Identity Construction Beyond the obvious benefit of being different from ones

Identity construction beyond the obvious benefit of

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Identity Construction.Beyondtheobvious benefitof being different from one's everyday peers, whichisprovidedbymakingasingle skydive, sustained partic-ipationin ahigh-risk subculture offerstheopportunityto constructa "new"personal identity (Belk1988;Schouten 1991).Ineveryday existence, we are born intoa specific sociocultural situationandproceed throughlife making determining choices based largelyon un-certain informationandsometimes unclear goals. Asaresult,weoften arriveat ouradult identityasmuchbycircumstanceas bychoice. Moreover,it isdifficulttochange jobs, social status,or oursocial identities onceour adult rolesareachieved.In contrast, high-risk activities provideawell-definedcontextforpersonal change, as well asaclear-cut meansto organizea new, andsometimes central, identity(Markus and Nurius 1986). For example, rites of passageare concreteandclearly evident, with specific guidelinesand requirementsfortheir attainment.Theinitiateob-serves that what one is or doesinthe outside world doesnot pertain withinthehigh-risk community. Rewardsof privilegeandstatusaredirectandattainable witheffort. Aboveall, one isrecognizedforone's overallmastery. Through long-term active participation,onebecomesaskydiver,in alargely meritorious society.The desiretocreateanew identity also helps explaina participant's driveforachievementandmastery.Identity construction requires commitmentto a newsetoflife tasks with concrete plansandstrategiesofimplementation (Cantoret al.1986).Thepathtoachievementiscarefully scripted with well-understoodbenchmarksforevaluationofperformance. Thesenewlife tasksareclosely linkedtoparticipants' cognitiverepresentations of the possible selves they seek (Markusand Nurius 1986). Thus,thepromiseofanewidentityalso providesapowerful motivefor acommitmenttomasteryofhigh-risk activities.Transcendent Motivation: Flow,Communitas,andPhatic CommunionWith increased involvement, propertiesofhigh-riskmotivation become increasingly abstractandtranscendnormal experience (Celsi 1992).Weorganize thesetranscendent motives intothefollowing categories:(1)individual heightened experience,or"flow" (Csiksz-entmihalyi 1975), (2) transcendent group camaraderie,or "communitas" (Turner1969;TurnerandTurner1978),and(3) special communication,or"phatic com-munion" (Fishman1960;Malinowski1923;Whorf1940).These concepts underliethesenseofcommunityand special identity that definestheskydiving subcul-ture.Flow.Informants describetheskydivingact as oneof total absorption that provides themnotonly withthrillandexcitement,butalsoasenseofinvolvementthat transcends mundane experience. When asked whythey skydive, they invariablysay"becauseit's fun."When pressed, they collectively respond that nothingelse existsintheir worldbutthat moment itself—nosense oftime,justakind of holistic oneness that makesthem feel goodandsomehow changed.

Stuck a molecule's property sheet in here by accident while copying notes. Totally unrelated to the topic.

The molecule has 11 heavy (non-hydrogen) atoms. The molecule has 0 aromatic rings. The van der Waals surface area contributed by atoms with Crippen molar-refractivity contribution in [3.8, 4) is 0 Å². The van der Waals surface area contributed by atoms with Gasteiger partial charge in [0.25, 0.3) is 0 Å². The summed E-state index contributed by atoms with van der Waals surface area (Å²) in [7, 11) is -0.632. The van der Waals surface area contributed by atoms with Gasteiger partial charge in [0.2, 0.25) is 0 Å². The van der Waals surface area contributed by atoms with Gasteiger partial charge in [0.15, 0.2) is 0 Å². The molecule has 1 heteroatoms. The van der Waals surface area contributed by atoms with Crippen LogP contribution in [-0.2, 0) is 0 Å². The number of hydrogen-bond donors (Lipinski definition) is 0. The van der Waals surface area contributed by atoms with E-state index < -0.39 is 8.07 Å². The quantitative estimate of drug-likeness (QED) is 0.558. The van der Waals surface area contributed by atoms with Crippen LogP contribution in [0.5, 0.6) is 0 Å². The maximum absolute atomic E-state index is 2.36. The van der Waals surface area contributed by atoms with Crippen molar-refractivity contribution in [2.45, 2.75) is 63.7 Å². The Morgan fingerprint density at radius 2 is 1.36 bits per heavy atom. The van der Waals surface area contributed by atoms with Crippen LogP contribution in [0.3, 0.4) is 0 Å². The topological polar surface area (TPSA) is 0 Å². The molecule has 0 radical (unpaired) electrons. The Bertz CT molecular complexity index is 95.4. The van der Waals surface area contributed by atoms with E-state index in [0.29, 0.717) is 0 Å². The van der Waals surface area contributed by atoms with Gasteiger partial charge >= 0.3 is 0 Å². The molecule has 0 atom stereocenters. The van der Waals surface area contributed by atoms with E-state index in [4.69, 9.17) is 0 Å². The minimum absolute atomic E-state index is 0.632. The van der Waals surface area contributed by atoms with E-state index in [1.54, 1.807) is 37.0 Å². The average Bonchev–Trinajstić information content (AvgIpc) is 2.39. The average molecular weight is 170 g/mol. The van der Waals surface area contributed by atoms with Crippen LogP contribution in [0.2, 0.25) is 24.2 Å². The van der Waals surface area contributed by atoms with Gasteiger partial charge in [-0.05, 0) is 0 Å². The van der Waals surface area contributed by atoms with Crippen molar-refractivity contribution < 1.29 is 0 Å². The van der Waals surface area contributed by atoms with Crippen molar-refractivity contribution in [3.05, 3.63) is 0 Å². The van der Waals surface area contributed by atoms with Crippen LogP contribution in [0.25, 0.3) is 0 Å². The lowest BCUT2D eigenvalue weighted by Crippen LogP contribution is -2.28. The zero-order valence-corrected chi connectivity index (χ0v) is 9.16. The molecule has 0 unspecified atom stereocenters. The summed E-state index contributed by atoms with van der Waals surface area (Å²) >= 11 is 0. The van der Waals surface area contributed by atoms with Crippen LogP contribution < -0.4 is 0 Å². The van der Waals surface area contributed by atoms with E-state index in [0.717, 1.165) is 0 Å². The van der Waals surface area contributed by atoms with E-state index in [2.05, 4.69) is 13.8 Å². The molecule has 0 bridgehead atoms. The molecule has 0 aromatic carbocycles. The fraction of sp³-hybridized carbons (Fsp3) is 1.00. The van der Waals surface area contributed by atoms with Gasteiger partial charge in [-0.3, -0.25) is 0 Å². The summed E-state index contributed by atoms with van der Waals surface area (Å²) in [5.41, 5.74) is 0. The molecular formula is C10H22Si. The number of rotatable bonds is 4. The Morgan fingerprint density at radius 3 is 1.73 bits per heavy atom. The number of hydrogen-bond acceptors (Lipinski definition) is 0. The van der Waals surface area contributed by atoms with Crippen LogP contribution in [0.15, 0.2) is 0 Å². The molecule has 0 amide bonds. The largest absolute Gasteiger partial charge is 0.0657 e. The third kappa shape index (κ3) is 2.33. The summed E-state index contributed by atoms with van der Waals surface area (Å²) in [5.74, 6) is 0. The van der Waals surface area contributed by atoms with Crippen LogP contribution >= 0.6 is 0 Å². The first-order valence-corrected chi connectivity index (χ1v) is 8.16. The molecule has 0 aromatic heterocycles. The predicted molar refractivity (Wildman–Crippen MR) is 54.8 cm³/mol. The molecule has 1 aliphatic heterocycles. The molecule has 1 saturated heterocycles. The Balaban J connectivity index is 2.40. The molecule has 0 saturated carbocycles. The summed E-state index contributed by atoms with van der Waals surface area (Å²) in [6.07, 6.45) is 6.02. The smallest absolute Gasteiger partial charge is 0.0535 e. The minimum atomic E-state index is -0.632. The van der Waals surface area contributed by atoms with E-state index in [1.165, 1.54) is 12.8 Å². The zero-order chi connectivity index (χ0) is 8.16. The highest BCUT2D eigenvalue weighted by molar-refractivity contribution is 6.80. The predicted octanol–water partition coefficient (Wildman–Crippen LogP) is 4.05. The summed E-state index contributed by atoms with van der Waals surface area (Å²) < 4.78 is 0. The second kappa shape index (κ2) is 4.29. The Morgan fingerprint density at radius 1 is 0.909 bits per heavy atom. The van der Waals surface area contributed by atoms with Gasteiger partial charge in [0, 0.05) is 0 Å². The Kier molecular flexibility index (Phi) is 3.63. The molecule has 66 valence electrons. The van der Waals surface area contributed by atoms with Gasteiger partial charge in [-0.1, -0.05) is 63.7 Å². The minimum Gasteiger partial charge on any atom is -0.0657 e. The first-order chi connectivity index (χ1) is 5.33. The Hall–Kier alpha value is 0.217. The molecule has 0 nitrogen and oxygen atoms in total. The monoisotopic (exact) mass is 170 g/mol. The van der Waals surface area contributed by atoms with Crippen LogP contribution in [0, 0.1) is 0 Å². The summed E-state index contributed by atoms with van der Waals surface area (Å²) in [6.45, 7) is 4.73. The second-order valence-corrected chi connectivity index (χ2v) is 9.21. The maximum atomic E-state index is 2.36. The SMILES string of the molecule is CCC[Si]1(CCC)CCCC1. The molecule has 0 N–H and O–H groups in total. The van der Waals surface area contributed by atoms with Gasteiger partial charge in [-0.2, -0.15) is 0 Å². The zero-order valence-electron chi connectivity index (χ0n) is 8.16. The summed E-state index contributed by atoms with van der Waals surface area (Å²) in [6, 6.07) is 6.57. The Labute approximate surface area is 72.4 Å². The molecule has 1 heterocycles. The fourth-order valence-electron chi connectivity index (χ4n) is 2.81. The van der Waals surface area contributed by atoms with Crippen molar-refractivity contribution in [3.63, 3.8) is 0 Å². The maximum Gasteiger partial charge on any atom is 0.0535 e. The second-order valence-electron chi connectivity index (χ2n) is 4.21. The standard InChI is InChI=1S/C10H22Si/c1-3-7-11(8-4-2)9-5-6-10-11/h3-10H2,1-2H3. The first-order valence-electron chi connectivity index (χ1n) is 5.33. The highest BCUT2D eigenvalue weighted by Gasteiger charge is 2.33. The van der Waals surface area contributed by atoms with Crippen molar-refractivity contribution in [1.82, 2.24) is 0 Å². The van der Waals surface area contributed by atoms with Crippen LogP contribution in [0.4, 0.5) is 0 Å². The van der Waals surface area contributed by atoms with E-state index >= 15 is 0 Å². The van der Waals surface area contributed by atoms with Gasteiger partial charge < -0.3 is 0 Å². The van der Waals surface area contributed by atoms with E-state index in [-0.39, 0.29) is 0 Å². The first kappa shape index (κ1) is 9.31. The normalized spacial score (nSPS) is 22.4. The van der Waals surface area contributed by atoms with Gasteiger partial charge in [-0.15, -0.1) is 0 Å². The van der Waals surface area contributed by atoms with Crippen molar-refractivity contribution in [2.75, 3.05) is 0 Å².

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  • Summer '16
  • Patrice Maurison
  • 1984, dz, Parachuting, high-risk activities, dramatic model, skydivers, high-risk consumption

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